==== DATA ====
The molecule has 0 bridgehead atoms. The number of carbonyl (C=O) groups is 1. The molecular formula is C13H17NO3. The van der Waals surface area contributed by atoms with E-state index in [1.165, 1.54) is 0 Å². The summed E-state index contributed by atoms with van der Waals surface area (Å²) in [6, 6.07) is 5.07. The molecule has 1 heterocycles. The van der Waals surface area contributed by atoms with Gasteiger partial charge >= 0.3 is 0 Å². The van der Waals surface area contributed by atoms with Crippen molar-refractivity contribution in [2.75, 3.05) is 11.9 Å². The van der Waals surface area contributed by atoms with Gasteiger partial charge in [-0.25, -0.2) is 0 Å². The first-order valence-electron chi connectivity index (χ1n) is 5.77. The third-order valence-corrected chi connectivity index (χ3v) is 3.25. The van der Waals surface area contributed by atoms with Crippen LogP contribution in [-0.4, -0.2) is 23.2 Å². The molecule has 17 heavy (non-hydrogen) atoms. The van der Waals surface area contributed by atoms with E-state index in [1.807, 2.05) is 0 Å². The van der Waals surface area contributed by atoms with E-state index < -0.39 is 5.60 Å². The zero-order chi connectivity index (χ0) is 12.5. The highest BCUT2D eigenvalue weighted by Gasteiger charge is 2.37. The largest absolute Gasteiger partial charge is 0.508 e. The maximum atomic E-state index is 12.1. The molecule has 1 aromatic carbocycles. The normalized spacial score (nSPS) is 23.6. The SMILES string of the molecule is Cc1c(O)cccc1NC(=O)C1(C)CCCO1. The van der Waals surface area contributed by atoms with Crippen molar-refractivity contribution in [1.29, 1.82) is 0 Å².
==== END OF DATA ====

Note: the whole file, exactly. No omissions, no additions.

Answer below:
The molecule has 0 bridgehead atoms. The number of carbonyl (C=O) groups is 1. The molecular formula is C13H17NO3. The van der Waals surface area contributed by atoms with E-state index in [1.165, 1.54) is 0 Å². The summed E-state index contributed by atoms with van der Waals surface area (Å²) in [6, 6.07) is 5.07. The molecule has 1 heterocycles. The van der Waals surface area contributed by atoms with Gasteiger partial charge >= 0.3 is 0 Å². The van der Waals surface area contributed by atoms with Crippen molar-refractivity contribution in [2.75, 3.05) is 11.9 Å². The van der Waals surface area contributed by atoms with Gasteiger partial charge in [-0.25, -0.2) is 0 Å². The first-order valence-electron chi connectivity index (χ1n) is 5.77. The third-order valence-corrected chi connectivity index (χ3v) is 3.25. The van der Waals surface area contributed by atoms with Crippen LogP contribution in [-0.4, -0.2) is 23.2 Å². The molecule has 17 heavy (non-hydrogen) atoms. The van der Waals surface area contributed by atoms with E-state index in [1.807, 2.05) is 0 Å². The van der Waals surface area contributed by atoms with E-state index < -0.39 is 5.60 Å². The zero-order chi connectivity index (χ0) is 12.5. The highest BCUT2D eigenvalue weighted by Gasteiger charge is 2.37. The largest absolute Gasteiger partial charge is 0.508 e. The maximum atomic E-state index is 12.1. The molecule has 1 aromatic carbocycles. The normalized spacial score (nSPS) is 23.6. The SMILES string of the molecule is Cc1c(O)cccc1NC(=O)C1(C)CCCO1. The van der Waals surface area contributed by atoms with Crippen molar-refractivity contribution in [1.29, 1.82) is 0 Å².